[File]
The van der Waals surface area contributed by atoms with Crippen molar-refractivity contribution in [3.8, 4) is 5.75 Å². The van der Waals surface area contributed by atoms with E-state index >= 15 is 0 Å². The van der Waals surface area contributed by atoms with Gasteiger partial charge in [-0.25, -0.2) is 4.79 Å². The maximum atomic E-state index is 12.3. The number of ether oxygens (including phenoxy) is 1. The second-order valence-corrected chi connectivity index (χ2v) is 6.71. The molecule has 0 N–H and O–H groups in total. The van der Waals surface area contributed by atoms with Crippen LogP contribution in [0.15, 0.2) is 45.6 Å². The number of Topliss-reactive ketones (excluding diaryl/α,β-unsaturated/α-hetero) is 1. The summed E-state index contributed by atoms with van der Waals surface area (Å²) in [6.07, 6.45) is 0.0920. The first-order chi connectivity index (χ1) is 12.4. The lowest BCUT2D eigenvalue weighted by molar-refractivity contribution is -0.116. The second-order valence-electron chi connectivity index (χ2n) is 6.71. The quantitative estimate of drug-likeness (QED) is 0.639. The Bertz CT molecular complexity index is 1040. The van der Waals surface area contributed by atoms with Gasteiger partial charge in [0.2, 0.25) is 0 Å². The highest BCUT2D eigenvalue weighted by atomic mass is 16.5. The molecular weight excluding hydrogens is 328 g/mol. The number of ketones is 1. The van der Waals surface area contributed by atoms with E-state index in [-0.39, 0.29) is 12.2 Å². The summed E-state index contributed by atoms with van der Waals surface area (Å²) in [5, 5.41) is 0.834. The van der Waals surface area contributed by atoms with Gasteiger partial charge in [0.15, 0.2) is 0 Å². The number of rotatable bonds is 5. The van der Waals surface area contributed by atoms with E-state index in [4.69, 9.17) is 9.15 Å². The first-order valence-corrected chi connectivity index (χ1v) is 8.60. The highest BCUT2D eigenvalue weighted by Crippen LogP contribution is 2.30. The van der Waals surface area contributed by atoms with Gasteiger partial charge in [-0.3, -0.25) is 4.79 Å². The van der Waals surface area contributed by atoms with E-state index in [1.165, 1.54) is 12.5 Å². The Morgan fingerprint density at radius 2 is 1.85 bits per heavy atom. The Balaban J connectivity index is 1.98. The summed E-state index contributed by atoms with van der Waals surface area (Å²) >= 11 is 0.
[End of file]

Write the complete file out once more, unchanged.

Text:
The van der Waals surface area contributed by atoms with Crippen molar-refractivity contribution in [3.8, 4) is 5.75 Å². The van der Waals surface area contributed by atoms with E-state index >= 15 is 0 Å². The van der Waals surface area contributed by atoms with Gasteiger partial charge in [-0.25, -0.2) is 4.79 Å². The maximum atomic E-state index is 12.3. The number of ether oxygens (including phenoxy) is 1. The second-order valence-corrected chi connectivity index (χ2v) is 6.71. The molecule has 0 N–H and O–H groups in total. The van der Waals surface area contributed by atoms with Crippen LogP contribution in [0.15, 0.2) is 45.6 Å². The number of Topliss-reactive ketones (excluding diaryl/α,β-unsaturated/α-hetero) is 1. The summed E-state index contributed by atoms with van der Waals surface area (Å²) in [6.07, 6.45) is 0.0920. The first-order chi connectivity index (χ1) is 12.4. The lowest BCUT2D eigenvalue weighted by molar-refractivity contribution is -0.116. The second-order valence-electron chi connectivity index (χ2n) is 6.71. The quantitative estimate of drug-likeness (QED) is 0.639. The Bertz CT molecular complexity index is 1040. The van der Waals surface area contributed by atoms with Gasteiger partial charge in [0.2, 0.25) is 0 Å². The highest BCUT2D eigenvalue weighted by atomic mass is 16.5. The molecular weight excluding hydrogens is 328 g/mol. The number of ketones is 1. The van der Waals surface area contributed by atoms with E-state index in [-0.39, 0.29) is 12.2 Å². The summed E-state index contributed by atoms with van der Waals surface area (Å²) in [5, 5.41) is 0.834. The van der Waals surface area contributed by atoms with Gasteiger partial charge in [0.15, 0.2) is 0 Å². The number of rotatable bonds is 5. The van der Waals surface area contributed by atoms with E-state index in [4.69, 9.17) is 9.15 Å². The first-order valence-corrected chi connectivity index (χ1v) is 8.60. The highest BCUT2D eigenvalue weighted by Crippen LogP contribution is 2.30. The van der Waals surface area contributed by atoms with Gasteiger partial charge in [-0.3, -0.25) is 4.79 Å². The van der Waals surface area contributed by atoms with E-state index in [1.165, 1.54) is 12.5 Å². The Morgan fingerprint density at radius 2 is 1.85 bits per heavy atom. The Balaban J connectivity index is 1.98. The summed E-state index contributed by atoms with van der Waals surface area (Å²) >= 11 is 0.